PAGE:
The opinion of the court was delivered by: Michael A. Telesca United States District Judge
Plaintiff, Pearlie M. Myles ("Plaintiff"), brings this action pursuant to Title XVI of the Social Security Act, seeking review of the final decision of the Commissioner of Social Security ("Commissioner"), denying her application for Supplemental Security Income ("SSI"). Plaintiff specifically alleges that the decision of the Administrative Law Judge, Bruce R. Mazzarella ("ALJ"), that the Plaintiff was not disabled within the meaning of the Social Security Act, was not supported by substantial evidence in the record and was contrary to the applicable legal standards.
The Commissioner moves for judgment on the pleadings, pursuant to Fed. R. Civ. P. 12(c) ("Rule 12(c)"), on the grounds that the ALJ's decision was supported by substantial evidence in the record. The Plaintiff opposes the Commissioner's motion, and cross-moves for judgment on the pleadings on the grounds that the ALJ's decision was erroneous. This court finds that the ALJ's decision was supported by substantial evidence in the record, and was in accordance with the applicable legal standards. Therefore, for the reasons set forth below, the Commissioner's motion for judgment on the pleadings is granted, and the Plaintiff's motion is denied.
Plaintiff, a former assembly worker, beverage bottle inspector, and cashier, filed an application for SSI on June 19, 2003, claiming disability due to depression, suicide attempts, and cutting herself. (Transcript of Administrative Proceedings at 68-9, 78) (hereinafter "Tr."). Plaintiff's claim was initially denied on November 26, 2003. (Tr. at 27). Plaintiff filed a timely request for a hearing on January 15, 2004, which was held in Buffalo, New York, on October 13, 2005, before ALJ Bruce R. Mazzarella. (Tr. At 17).
Plaintiff appeared, with counsel, and testified at the hearing on October 13, 2005, but became upset and was excused at the advice of her treating psychiatrist, Dr. Jin Soo Rhee. (Tr. at 17). The hearing was reconvened on December 14, 2005. The Plaintiff did not attend the subsequent hearing, but her fiancé, James R. Haas, appeared and testified on her behalf. Id. A vocational expert also testified at the hearing. Id.
In a decision dated January 17, 2006, the ALJ determined that the Plaintiff was not disabled within the meaning of the Social Security Act. (Tr. at 17-25). The ALJ's decision became the final decision of the Commissioner when the Social Security Appeals Council denied further review on March 16, 2007. (Tr. at 5). The Plaintiff then filed this action.
I. Jurisdiction and Scope of Review
42 U.S.C. §405(g) grants jurisdiction to district courts to hear claims based on the denial of Social Security benefits. When considering these cases, this section directs the Court to accept the findings of fact made by the Commissioner, provided that such findings are supported by substantial evidence in the record. Substantial evidence is "such relevant evidence as a reasonable mind might accept as adequate to support a conclusion." Consolidated Edison Co. V. NLRB, 305 U.S. 197, 229 (1938). The Court's scope of review is limited to whether or not the Commissioner's findings were supported by substantial evidence in the record, and whether the Commissioner employed the proper legal standards in evaluating the plaintiff's claim. See Monger v. Heckler, 722 F.2d 1033, 1038 (2d Cir. 1983) (finding a reviewing Court does not try a benefits case de novo). The Court must "scrutinize the record in its entirety to determine the reasonableness of the decision reached." Lynn v. Schweiker, 565 F.Supp. 265, 267 (S.D. Tex. 1983) (citation omitted).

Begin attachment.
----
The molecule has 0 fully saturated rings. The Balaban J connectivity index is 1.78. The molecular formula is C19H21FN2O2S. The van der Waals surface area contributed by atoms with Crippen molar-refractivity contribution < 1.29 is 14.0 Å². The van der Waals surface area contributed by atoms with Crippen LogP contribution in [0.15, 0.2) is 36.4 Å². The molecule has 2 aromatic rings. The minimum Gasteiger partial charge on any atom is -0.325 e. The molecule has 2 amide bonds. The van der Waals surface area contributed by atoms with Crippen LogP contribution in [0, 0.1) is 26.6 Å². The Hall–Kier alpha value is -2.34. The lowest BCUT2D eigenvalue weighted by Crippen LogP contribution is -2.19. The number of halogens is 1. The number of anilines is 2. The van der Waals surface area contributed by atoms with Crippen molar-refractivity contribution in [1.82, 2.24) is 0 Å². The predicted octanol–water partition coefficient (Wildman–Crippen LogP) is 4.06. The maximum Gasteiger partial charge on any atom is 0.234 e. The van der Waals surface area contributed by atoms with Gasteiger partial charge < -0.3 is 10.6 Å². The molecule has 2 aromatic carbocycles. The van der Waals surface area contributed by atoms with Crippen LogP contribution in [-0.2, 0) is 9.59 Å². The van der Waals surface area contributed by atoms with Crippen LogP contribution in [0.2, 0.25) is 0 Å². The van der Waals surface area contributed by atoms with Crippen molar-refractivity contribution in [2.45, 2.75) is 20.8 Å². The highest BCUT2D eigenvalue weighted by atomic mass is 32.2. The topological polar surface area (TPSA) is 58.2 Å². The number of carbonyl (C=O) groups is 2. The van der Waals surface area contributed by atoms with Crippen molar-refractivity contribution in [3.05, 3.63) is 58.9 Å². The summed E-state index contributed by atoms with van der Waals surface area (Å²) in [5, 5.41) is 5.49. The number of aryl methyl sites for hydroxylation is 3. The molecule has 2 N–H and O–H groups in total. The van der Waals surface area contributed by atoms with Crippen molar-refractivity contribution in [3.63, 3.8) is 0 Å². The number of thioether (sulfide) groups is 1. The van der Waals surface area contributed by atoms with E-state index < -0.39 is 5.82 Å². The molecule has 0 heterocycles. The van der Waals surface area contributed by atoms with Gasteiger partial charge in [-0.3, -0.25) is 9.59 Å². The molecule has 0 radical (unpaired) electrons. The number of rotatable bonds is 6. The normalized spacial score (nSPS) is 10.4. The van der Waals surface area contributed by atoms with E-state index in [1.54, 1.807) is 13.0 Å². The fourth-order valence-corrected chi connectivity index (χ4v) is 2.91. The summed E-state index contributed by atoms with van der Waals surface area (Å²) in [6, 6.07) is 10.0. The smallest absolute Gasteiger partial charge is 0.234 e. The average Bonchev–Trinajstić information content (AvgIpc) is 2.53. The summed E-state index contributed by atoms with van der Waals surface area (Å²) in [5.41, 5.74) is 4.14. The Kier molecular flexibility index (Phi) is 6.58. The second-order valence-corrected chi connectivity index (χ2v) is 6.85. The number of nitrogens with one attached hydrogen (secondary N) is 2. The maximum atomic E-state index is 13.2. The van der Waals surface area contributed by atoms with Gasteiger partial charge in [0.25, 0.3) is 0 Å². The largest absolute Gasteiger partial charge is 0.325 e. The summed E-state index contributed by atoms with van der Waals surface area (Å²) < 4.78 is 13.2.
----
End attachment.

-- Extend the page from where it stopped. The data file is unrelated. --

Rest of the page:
The Commissioner asserts that the ALJ's decision is supported by substantial evidence in the record and is in accordance with the applicable legal standards, and moves for judgment on the pleadings pursuant to Rule 12 (c). Under Rule 12 (c), Judgment on the pleadings may be granted where the material facts are undisputed and where judgment on the merits is possible merely by considering the contents of the pleadings. Sellers v. M.C. Floor Crafters, Inc., 842 F.2d 639 (2d Cir. 1988). If, after reviewing the record, the Court is convinced that "the plaintiff can prove no set of facts in support of [his] claim which would entitle [him] to relief," judgment on the pleadings may be appropriate. See Conley v. Gibson, 355 U.S. 41, 45-46 (1957). This Court finds, after reviewing the entire record, that the Commissioner's decision is supported by substantial evidence in the record, and is in accordance with the applicable legal standards. Therefore, the Commissioner's motion for judgment on the pleadings is granted, and the Plaintiff's motion is denied.
II. The Commissioner's Decision to deny the Plaintiff Benefits was Supported by Substantial Evidence in the Record
The ALJ found that the Plaintiff was not disabled within the meaning of the Social Security Act. (Tr. at 25). In his decision, the ALJ adhered to the required 5-step sequential analysis for evaluating Social Security disability benefits cases. (Tr. at ...